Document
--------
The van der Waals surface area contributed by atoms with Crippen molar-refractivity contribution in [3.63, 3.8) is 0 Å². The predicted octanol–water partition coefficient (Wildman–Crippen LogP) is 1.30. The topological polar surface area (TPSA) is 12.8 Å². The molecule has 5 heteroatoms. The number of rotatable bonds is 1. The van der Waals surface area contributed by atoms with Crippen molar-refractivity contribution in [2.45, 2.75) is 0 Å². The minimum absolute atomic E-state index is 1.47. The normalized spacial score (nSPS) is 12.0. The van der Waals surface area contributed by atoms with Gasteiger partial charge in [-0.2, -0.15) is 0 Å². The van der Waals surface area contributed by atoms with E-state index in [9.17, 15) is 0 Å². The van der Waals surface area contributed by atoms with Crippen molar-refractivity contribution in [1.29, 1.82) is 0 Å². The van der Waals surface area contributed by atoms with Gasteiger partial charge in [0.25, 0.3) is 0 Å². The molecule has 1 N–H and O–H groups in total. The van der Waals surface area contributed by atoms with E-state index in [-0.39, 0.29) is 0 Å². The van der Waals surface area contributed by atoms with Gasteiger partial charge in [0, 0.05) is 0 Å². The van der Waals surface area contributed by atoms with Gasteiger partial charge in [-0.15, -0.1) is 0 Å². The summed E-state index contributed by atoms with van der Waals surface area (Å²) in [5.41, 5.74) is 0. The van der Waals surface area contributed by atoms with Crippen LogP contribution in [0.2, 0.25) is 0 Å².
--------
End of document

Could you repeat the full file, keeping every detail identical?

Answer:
The van der Waals surface area contributed by atoms with Crippen molar-refractivity contribution in [3.63, 3.8) is 0 Å². The predicted octanol–water partition coefficient (Wildman–Crippen LogP) is 1.30. The topological polar surface area (TPSA) is 12.8 Å². The molecule has 5 heteroatoms. The number of rotatable bonds is 1. The van der Waals surface area contributed by atoms with Crippen molar-refractivity contribution in [2.45, 2.75) is 0 Å². The minimum absolute atomic E-state index is 1.47. The normalized spacial score (nSPS) is 12.0. The van der Waals surface area contributed by atoms with Gasteiger partial charge in [-0.2, -0.15) is 0 Å². The van der Waals surface area contributed by atoms with E-state index in [9.17, 15) is 0 Å². The van der Waals surface area contributed by atoms with Crippen molar-refractivity contribution in [1.29, 1.82) is 0 Å². The van der Waals surface area contributed by atoms with Gasteiger partial charge in [0.25, 0.3) is 0 Å². The molecule has 1 N–H and O–H groups in total. The van der Waals surface area contributed by atoms with E-state index in [-0.39, 0.29) is 0 Å². The van der Waals surface area contributed by atoms with Gasteiger partial charge in [0, 0.05) is 0 Å². The van der Waals surface area contributed by atoms with Gasteiger partial charge in [-0.15, -0.1) is 0 Å². The summed E-state index contributed by atoms with van der Waals surface area (Å²) in [5.41, 5.74) is 0. The van der Waals surface area contributed by atoms with Crippen LogP contribution in [0.2, 0.25) is 0 Å².